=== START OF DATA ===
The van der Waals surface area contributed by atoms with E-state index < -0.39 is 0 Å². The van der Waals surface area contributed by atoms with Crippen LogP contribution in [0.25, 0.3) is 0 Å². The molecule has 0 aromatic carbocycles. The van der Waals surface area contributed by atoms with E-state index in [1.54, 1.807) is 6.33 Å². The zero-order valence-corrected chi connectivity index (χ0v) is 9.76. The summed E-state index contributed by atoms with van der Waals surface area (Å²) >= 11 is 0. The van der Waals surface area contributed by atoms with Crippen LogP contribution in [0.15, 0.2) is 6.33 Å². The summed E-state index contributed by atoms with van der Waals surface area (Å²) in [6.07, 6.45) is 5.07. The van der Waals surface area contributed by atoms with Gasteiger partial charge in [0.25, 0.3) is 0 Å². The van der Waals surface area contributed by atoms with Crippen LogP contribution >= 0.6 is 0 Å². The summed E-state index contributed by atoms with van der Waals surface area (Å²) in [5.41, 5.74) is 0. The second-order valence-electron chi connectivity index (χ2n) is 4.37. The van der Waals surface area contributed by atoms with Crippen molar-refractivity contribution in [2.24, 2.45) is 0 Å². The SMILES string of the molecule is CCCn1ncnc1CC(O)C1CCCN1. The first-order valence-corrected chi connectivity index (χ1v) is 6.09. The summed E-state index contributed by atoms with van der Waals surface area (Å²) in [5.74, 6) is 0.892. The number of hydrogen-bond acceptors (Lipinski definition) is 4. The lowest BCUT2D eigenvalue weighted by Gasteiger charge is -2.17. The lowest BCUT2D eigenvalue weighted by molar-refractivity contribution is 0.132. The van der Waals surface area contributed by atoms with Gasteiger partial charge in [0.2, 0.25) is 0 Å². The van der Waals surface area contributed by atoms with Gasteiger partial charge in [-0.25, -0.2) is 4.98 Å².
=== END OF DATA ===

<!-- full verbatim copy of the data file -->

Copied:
The van der Waals surface area contributed by atoms with E-state index < -0.39 is 0 Å². The van der Waals surface area contributed by atoms with Crippen LogP contribution in [0.25, 0.3) is 0 Å². The molecule has 0 aromatic carbocycles. The van der Waals surface area contributed by atoms with E-state index in [1.54, 1.807) is 6.33 Å². The zero-order valence-corrected chi connectivity index (χ0v) is 9.76. The summed E-state index contributed by atoms with van der Waals surface area (Å²) >= 11 is 0. The van der Waals surface area contributed by atoms with Crippen LogP contribution in [0.15, 0.2) is 6.33 Å². The summed E-state index contributed by atoms with van der Waals surface area (Å²) in [6.07, 6.45) is 5.07. The van der Waals surface area contributed by atoms with Gasteiger partial charge in [0.25, 0.3) is 0 Å². The van der Waals surface area contributed by atoms with Crippen LogP contribution >= 0.6 is 0 Å². The summed E-state index contributed by atoms with van der Waals surface area (Å²) in [5.41, 5.74) is 0. The second-order valence-electron chi connectivity index (χ2n) is 4.37. The van der Waals surface area contributed by atoms with Crippen molar-refractivity contribution in [2.24, 2.45) is 0 Å². The SMILES string of the molecule is CCCn1ncnc1CC(O)C1CCCN1. The first-order valence-corrected chi connectivity index (χ1v) is 6.09. The summed E-state index contributed by atoms with van der Waals surface area (Å²) in [5.74, 6) is 0.892. The number of hydrogen-bond acceptors (Lipinski definition) is 4. The lowest BCUT2D eigenvalue weighted by Gasteiger charge is -2.17. The lowest BCUT2D eigenvalue weighted by molar-refractivity contribution is 0.132. The van der Waals surface area contributed by atoms with Gasteiger partial charge in [0.2, 0.25) is 0 Å². The van der Waals surface area contributed by atoms with Gasteiger partial charge in [-0.25, -0.2) is 4.98 Å².